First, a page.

Neighborhood groups organize in response to growth plan
A plan that will guide how the Grand Valley grows in the next 25 years proposes a number of significant changes that have raised the eyebrows of some neighborhood groups.
Two groups, Orchard Mesa Neighbors in Action and the Seventh Street Historic Residential District, will host a meeting at 7 p.m. Wednesday at the Western Colorado Chapter of the American Red Cross, 506 Gunnison Ave. The meeting is open to all city and county residents.
Grand Junction city officials are pitching several land-use changes as part of the comprehensive plan, which has been two years in the making. Among them:
An emphasis on higher-density housing, which would reduce sprawl and accommodate growth that is projected for the valley. The overall residential density could double under the plan.
The establishment of large village centers in downtown Clifton, Whitewater and the intersections of U.S. Highway 50 and Colorado Highway 141, 29 and D roads, 24 and H roads and 29 Road and North Avenue. The centers would promote a variety of land uses, including retail, office and residential, and encourage people to live close to where they work and shop, officials say.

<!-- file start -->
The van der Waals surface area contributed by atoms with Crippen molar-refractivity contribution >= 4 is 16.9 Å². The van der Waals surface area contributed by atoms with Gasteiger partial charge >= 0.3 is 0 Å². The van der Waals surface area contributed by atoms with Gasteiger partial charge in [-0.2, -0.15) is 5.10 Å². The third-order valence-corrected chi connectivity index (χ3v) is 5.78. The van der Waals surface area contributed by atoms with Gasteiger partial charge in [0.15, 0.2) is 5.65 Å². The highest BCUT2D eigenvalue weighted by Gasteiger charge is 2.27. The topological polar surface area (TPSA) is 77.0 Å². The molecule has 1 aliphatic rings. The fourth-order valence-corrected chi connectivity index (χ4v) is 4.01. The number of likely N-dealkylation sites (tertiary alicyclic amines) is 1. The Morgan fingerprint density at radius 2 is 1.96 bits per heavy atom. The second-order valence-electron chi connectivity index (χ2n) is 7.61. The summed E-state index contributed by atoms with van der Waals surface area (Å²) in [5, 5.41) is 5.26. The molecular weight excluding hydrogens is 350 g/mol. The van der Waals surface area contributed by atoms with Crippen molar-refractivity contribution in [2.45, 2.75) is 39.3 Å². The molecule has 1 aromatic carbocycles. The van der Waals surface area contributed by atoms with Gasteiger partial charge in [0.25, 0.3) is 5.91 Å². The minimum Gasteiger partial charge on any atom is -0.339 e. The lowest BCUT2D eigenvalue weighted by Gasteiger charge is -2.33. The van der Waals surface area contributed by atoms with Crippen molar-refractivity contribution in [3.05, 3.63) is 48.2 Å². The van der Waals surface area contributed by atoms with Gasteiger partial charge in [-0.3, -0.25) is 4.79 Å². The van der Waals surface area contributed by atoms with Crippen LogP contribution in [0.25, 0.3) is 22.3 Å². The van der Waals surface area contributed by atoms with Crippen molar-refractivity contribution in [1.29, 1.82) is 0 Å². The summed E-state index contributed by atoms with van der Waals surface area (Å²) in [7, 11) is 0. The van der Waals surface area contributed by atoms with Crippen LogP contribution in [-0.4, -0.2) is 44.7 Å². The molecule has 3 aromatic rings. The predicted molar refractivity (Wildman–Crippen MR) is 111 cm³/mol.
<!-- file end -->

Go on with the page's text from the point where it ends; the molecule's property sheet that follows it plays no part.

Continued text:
Numerous alterations to the development-review process, which would allow projects to move through the planning department more quickly. That proposal concerns some residents, who say it could lead to land-use changes that only have to be approved administratively and not in a public hearing.
Encouraging taller buildings in downtown — and possibly elsewhere — with a mixture of uses.
Vicki Felmlee, a member of Orchard Mesa Neighbors in Action, said she and others have multiple questions about the comprehensive plan, including what prompted its creation and how the city and county will cooperate in adopting and implementing it.
“Is there a concern there? I don’t know if there is or not. I don’t even know if I’m concerned. There’s a lot I don’t know,” she said.
Felmlee said the meeting is intended to allow people to review the plan and ask questions. She said city and county representatives have been invited to the meeting.
“We feel it’s important to at least give people the opportunity to show up. We want to strip the emotion away and be as informational as possible,” Felmlee said.
The city and county are expected to adopt the plan by the end of the year.